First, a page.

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His hands were made for making. RIP Rick Jones.

October 10, 2021
Rick Jones dead: Fingerbobs presenter from 70s TV show dies, aged 84 -  Mirror Online

I’ve just discovered that the benign old hippy who used to present “Fingerbobs” – Rick Jones – has just passed aged 84.

In hindsight, I was televisually educated by hippies, in many ways. I certainly was certainly not educated by hippies in any physical classroom. My actual teachers were stern WW2 generation types who would have probably phoned the police had anyone resembling Rick Jones come within a hundred yards of our school. But at home, with the TV on, I was in the hands of people like Floella Benjamin and Toni Arthur – brightly clad romping characters who looked as though they had been scooped from the chorus of Godspell.

From my earliest years I recognised Rick Jones (or rather “Yoffy”) as a hippy. In fact the twin defining hippy archetypes of my generation were Rick Jones and Dylan the rabbit from Magic Roundabout. I associated these hippies with sense of generous calm as well as a sense that the world was not necessarily the world that my parents thought it was. Rick Jones struck me as someone I might be able to confide in if I ever met him. He projected a sense of being the sort of person who would listen to anything you might want to say without judgement.

“Yoffy” also projected a sense of relaxed ease when it came to improvised puppetry. Everyone should create puppets out of scraps from time to time. The cruder the puppets the better in a way, because their very crudity suggests that the possibility of animate consciousness lurks everywhere – a few crafting minutes from realisation. Despite being the consummate hippy, this lo-tech ethos is essentially skiffle – even punk in sensibility.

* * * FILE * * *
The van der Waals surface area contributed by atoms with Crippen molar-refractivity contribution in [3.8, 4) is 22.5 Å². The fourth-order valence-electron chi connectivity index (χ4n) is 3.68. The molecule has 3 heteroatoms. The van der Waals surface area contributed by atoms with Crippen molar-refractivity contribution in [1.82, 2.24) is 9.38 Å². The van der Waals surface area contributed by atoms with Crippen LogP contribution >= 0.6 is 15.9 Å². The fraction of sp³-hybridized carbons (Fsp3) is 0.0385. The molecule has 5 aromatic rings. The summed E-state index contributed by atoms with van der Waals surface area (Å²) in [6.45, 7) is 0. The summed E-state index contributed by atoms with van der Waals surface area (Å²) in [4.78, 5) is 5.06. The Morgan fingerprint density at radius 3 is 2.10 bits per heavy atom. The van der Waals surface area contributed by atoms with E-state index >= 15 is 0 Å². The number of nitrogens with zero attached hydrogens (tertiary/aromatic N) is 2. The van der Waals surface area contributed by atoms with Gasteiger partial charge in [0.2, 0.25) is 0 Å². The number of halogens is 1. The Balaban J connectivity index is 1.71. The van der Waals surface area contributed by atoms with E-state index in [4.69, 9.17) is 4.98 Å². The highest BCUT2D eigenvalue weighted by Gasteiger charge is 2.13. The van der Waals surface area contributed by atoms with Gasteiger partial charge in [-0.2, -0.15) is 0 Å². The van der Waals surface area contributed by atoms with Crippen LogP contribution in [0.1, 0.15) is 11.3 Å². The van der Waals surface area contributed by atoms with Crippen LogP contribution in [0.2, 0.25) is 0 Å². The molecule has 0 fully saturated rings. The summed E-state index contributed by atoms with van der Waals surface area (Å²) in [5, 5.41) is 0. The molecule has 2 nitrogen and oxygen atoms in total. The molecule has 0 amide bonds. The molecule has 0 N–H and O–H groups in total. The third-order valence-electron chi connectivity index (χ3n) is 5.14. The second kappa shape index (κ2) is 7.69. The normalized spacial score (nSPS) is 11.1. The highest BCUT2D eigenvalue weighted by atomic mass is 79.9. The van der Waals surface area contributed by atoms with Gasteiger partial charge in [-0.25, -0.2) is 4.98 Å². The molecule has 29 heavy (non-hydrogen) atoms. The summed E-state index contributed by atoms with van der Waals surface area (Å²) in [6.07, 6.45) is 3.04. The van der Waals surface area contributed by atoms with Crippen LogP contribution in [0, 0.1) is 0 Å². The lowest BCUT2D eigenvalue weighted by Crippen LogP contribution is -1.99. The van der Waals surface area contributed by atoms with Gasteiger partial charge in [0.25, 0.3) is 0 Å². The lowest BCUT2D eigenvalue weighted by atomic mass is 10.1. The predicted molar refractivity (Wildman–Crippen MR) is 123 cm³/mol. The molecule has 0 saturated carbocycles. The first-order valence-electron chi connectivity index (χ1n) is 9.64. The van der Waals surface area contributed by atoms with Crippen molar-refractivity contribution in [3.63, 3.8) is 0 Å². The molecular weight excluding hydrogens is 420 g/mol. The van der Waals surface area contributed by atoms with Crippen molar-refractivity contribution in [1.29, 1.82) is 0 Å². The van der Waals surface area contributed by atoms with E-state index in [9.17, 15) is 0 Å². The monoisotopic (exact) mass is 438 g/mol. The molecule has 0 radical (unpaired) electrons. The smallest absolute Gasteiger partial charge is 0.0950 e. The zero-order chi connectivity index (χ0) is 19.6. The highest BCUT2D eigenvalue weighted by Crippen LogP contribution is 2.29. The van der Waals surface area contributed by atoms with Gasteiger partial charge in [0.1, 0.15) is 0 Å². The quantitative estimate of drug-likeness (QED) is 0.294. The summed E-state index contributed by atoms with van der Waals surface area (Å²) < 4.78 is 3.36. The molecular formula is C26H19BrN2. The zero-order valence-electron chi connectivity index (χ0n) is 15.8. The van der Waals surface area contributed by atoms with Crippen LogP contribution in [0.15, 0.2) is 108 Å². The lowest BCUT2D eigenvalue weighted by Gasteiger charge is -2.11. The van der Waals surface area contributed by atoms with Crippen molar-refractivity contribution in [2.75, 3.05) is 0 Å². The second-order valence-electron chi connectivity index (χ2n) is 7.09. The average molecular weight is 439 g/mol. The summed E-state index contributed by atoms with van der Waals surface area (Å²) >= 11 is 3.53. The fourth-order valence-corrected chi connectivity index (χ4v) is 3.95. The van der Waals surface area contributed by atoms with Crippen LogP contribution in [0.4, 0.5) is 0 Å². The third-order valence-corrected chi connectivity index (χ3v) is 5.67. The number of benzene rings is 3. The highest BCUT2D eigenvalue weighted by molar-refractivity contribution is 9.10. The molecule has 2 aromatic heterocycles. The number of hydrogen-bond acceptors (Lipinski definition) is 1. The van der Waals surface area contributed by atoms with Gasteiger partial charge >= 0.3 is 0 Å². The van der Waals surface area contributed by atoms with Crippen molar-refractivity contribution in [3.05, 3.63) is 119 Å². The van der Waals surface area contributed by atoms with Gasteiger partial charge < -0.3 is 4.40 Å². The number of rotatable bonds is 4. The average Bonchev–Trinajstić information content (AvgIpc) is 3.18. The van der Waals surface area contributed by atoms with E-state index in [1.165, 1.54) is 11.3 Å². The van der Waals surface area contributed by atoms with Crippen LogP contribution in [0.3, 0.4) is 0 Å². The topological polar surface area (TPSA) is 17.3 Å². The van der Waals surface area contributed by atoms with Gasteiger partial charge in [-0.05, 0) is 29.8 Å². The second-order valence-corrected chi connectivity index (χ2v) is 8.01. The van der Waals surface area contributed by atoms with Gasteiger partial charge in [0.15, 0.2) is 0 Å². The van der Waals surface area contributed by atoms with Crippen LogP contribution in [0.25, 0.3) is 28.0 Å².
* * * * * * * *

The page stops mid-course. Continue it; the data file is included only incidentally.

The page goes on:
Creating a sense of life and animation out of bits and pieces is central not just to parenthood but to any cherishing of the child within. And if you’re an old hippy, then cherishing the child within is a lifetime Wordsworthian endeavour.

Fingermouse, Scampi, Gulliver and Flash probably collectively only enjoyed about two hours of existence but as short films they were repeated in an endless cycle.

Famously of course it was Rick Jones who revealed the ubiquity of marijuana use in the BBC in the early 70s. David Attenborough, then in charge of BBC2, records sending frantic circulars round whenever visiting dignitaries were about to arrive begging people to try to keep the overpowering whiff of ganja away from the main corridors. In any case Rick Jones’ revelations came as a huge surprise to absolutely nobody who remembered watching children’s TV in the early 70s.

Hippies will never be allowed to present children’s TV ever again – nor will that kind of alternative counter-cultural ethos be allowed free rein. A generation of people who came of age in the 60s and who spent the 70s trying to redefine what “proper job” actually meant were allowed to suggest to the very young and the very impressionable, that a playful imagination was to be indulged rather than disciplined and that the future should be peaceful and benevolent.

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